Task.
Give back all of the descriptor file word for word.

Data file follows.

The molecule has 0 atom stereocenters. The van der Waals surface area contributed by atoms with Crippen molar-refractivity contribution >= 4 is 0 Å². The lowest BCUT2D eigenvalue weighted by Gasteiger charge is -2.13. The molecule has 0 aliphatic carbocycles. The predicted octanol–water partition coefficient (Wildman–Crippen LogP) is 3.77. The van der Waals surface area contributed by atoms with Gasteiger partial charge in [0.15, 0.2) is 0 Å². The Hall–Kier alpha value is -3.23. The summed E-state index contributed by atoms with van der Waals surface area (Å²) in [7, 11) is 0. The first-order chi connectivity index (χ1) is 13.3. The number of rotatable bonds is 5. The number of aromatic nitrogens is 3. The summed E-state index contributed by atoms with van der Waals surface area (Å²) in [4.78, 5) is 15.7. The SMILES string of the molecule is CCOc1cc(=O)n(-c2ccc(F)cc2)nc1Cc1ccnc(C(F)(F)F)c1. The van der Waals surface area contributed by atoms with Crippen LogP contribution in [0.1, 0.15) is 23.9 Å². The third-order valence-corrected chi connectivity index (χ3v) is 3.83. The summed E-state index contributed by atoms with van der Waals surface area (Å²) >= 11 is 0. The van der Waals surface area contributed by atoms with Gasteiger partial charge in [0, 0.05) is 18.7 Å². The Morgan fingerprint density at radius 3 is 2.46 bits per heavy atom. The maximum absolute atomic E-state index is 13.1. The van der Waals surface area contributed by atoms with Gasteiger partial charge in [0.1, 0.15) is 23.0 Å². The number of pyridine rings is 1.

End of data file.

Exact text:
The molecule has 0 atom stereocenters. The van der Waals surface area contributed by atoms with Crippen molar-refractivity contribution >= 4 is 0 Å². The lowest BCUT2D eigenvalue weighted by Gasteiger charge is -2.13. The molecule has 0 aliphatic carbocycles. The predicted octanol–water partition coefficient (Wildman–Crippen LogP) is 3.77. The van der Waals surface area contributed by atoms with Gasteiger partial charge in [0.15, 0.2) is 0 Å². The Hall–Kier alpha value is -3.23. The summed E-state index contributed by atoms with van der Waals surface area (Å²) in [7, 11) is 0. The first-order chi connectivity index (χ1) is 13.3. The number of rotatable bonds is 5. The number of aromatic nitrogens is 3. The summed E-state index contributed by atoms with van der Waals surface area (Å²) in [4.78, 5) is 15.7. The SMILES string of the molecule is CCOc1cc(=O)n(-c2ccc(F)cc2)nc1Cc1ccnc(C(F)(F)F)c1. The van der Waals surface area contributed by atoms with Crippen LogP contribution in [0.1, 0.15) is 23.9 Å². The third-order valence-corrected chi connectivity index (χ3v) is 3.83. The summed E-state index contributed by atoms with van der Waals surface area (Å²) >= 11 is 0. The van der Waals surface area contributed by atoms with Gasteiger partial charge in [0, 0.05) is 18.7 Å². The Morgan fingerprint density at radius 3 is 2.46 bits per heavy atom. The maximum absolute atomic E-state index is 13.1. The van der Waals surface area contributed by atoms with Gasteiger partial charge in [0.1, 0.15) is 23.0 Å². The number of pyridine rings is 1.